IKE Aggressive mode what is this?

Answered Question
Nov 2nd, 2007

Hi, I have just scanned one of our routers public address, this is a Cisco 877 ADSL router in VPN mode to a Cisco Concentrator and get this vulnerability, what does it mean?

Pre-shared Key Off-line Bruteforcing Using IKE Aggressive Mode

THREAT:

IKE is used during Phase 1 and Phase 2 of establishing an IPSec connection. Phase 1 is where the two ISAKMP peers establish a secure, authenticated channel with which to communicate. Every participant in IKE must possess a key which may be either pre-shared (PSK) or a public key. There are inherent risks to configurations that use pre-shared keys which are exaggerated when Aggressive Mode is used.

IMPACT:

Using Aggressive Mode with pre-shared keys is the least secure option. In this particular scenario, it is possible for an attacker to gather all necessary information in order to mount an off-line dictionary (brute force) attack on the pre-shared keys. For more information about this type of attack, visit http://www.ima.umn.edu/~pliam/xauth/.

SOLUTION:

IKE Aggressive mode with pre-shared keys should be avoided where possible. Otherwise a strong pre-shared key should be chosen.

I have this problem too.
0 votes
Correct Answer by Richard Burts about 9 years 3 weeks ago

Andy

Thanks for the additional output. The presence of statements like this referencing Main Mode

Nov 5 19:12:42.702: ISAKMP:(0:21:SW:1):Input = IKE_MESG_INTERNAL, IKE_PROCESS_MAIN_MODE

and the lack of any messages referencing aggressive mode are proof that this connection does not use aggressive mode and thus the vulnerability is minimized.

HTH

Rick

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Paolo Bevilacqua Fri, 11/02/2007 - 08:58

Hi, they are just saying if your shared key is easy to guess, your are at risk. Not really any news so far. So they say:

Otherwise a strong pre-shared key should be chosen.

Hope this helps, please rate post it it does!

whiteford Fri, 11/02/2007 - 09:10

Thanks, thing is it's 11 letters long. It includes letters, numbers, capital letters and symbols.

Do I need to encrypt the config or something?

Richard Burts Fri, 11/02/2007 - 09:53

Andy

I do not believe that you need to encrypt the config or anything like that. As Paolo explains the "vulnerability" is about the ability to brute force attack (try to guess the passwords) and you are more vulnerable with weak pre-shared keys. If your key is 11 characters with letters, numbers, and symbols then it sounds pretty strong.

There are two modes of ISAKMP negotiation for phase 1 negotiation. They both achieve the same basic things but aggressive mode requires fewer message exchanges to do it. The vulnerability suggests that you not use aggressive mode. Your Cisco will use whichever mode is used on the device that connects. For site to site VPN aggressive mode is rarely used but for the client based remote access VPN aggressive mode is more common.

I really do not think that there is anything that you need to do about this.

HTH

Rick

whiteford Sat, 11/03/2007 - 03:48

Hi, how many letters do you normally use? An example of one I no longer use is - #p0pu1at10n

Is this ok?

whiteford Sat, 11/03/2007 - 03:51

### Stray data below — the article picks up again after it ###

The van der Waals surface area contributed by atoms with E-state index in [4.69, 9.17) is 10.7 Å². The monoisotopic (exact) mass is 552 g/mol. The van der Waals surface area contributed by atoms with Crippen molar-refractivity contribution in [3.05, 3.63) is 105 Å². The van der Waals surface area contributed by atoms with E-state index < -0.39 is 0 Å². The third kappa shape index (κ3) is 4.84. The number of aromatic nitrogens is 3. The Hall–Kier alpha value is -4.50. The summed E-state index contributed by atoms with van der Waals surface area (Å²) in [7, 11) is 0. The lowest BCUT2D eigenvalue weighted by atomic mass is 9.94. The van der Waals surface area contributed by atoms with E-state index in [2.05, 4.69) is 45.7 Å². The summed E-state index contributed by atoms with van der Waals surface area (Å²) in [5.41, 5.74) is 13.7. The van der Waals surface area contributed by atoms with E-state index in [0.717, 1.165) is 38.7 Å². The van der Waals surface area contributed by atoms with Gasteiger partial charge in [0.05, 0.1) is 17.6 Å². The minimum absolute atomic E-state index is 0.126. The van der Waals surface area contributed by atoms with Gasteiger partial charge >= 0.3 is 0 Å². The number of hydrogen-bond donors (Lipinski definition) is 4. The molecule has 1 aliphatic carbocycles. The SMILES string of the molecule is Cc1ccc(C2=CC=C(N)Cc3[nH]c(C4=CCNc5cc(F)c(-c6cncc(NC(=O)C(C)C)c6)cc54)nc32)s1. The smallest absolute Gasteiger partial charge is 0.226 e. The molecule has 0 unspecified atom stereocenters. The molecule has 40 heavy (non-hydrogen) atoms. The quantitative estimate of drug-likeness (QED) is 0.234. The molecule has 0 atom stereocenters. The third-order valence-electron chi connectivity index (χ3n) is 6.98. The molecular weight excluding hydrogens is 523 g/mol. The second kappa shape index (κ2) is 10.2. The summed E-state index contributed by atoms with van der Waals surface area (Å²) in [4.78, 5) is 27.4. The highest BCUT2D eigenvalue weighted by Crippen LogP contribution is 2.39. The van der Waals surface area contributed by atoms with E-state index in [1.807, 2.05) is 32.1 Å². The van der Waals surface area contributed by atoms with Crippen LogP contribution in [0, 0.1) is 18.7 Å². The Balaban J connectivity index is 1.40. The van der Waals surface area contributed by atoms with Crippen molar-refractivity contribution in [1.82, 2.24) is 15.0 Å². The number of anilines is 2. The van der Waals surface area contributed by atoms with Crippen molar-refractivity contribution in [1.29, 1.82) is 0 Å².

How do I know if my router in site-to-site mode is or isn't connecting to our concentrator in aggressive mode?

Richard Burts Sun, 11/04/2007 - 03:54

Andy

In my experience IPSec connections from a router to a concentrator generally do not use agressive mode. I guess that if you want to be sure you would need to run debug on the IPSec negotiation.

HTH

Rick

whiteford Sun, 11/04/2007 - 05:08

Hi Rick, what is the command for that, i have looked for something like debug ipsec, bu no luck?

Thanks

Richard Burts Sun, 11/04/2007 - 08:04

Andy

It is a bit tricky to spot because the ipsec is a parameter behind crypto in the debug command. So try debug crypto ipsec.

HTH

Rick

whiteford Sun, 11/04/2007 - 08:57

Just tried "debug crypto ipsec" and stopped the VPN then started it again, but nothing appeared on the router, am I doing this right?

Richard Burts Sun, 11/04/2007 - 19:53

Andy

When you say that you stopped and started the VPN can you be specific about how you stopped it and restarted it? I would have thought that stopping and starting the VPN would have produced some debug output.

Also can you confirm that you had done terminal monitor before doing the debug and stopping and restarting the VPN? (or that you enabled logging buffered debug and then did show log after stopping and starting the VPN)

HTH

Rick

Richard Burts Mon, 11/05/2007 - 09:32

Andy

Thanks for posting the output. I am glad to see that it is now producing debug output.

I do not believe that there is aggressive mode in the negotiation. Looking at what I suggested I realize that I should have also suggested debug crypto isakmp to give a full picture of how the negotiation is being done. Can you also run debug crypto isakmp and post the output?

HTH

Rick

Correct Answer
Richard Burts Mon, 11/05/2007 - 11:46

Andy

Thanks for the additional output. The presence of statements like this referencing Main Mode

Nov 5 19:12:42.702: ISAKMP:(0:21:SW:1):Input = IKE_MESG_INTERNAL, IKE_PROCESS_MAIN_MODE

and the lack of any messages referencing aggressive mode are proof that this connection does not use aggressive mode and thus the vulnerability is minimized.

HTH

Rick

whiteford Mon, 11/05/2007 - 12:08

Thanks again Rick, however do you think this is anything to worry about:

Nov 5 19:12:42.702: ISAKMP:(0:21:SW:1): vendor ID seems Unity/DPD but major 194 mismatch

Richard Burts Mon, 11/05/2007 - 12:43

Andy

No it is not anything to worry about. I see it lots of times and have not yet found any negative impact from it. I believe that it is cosmetic.

HTH

Rick

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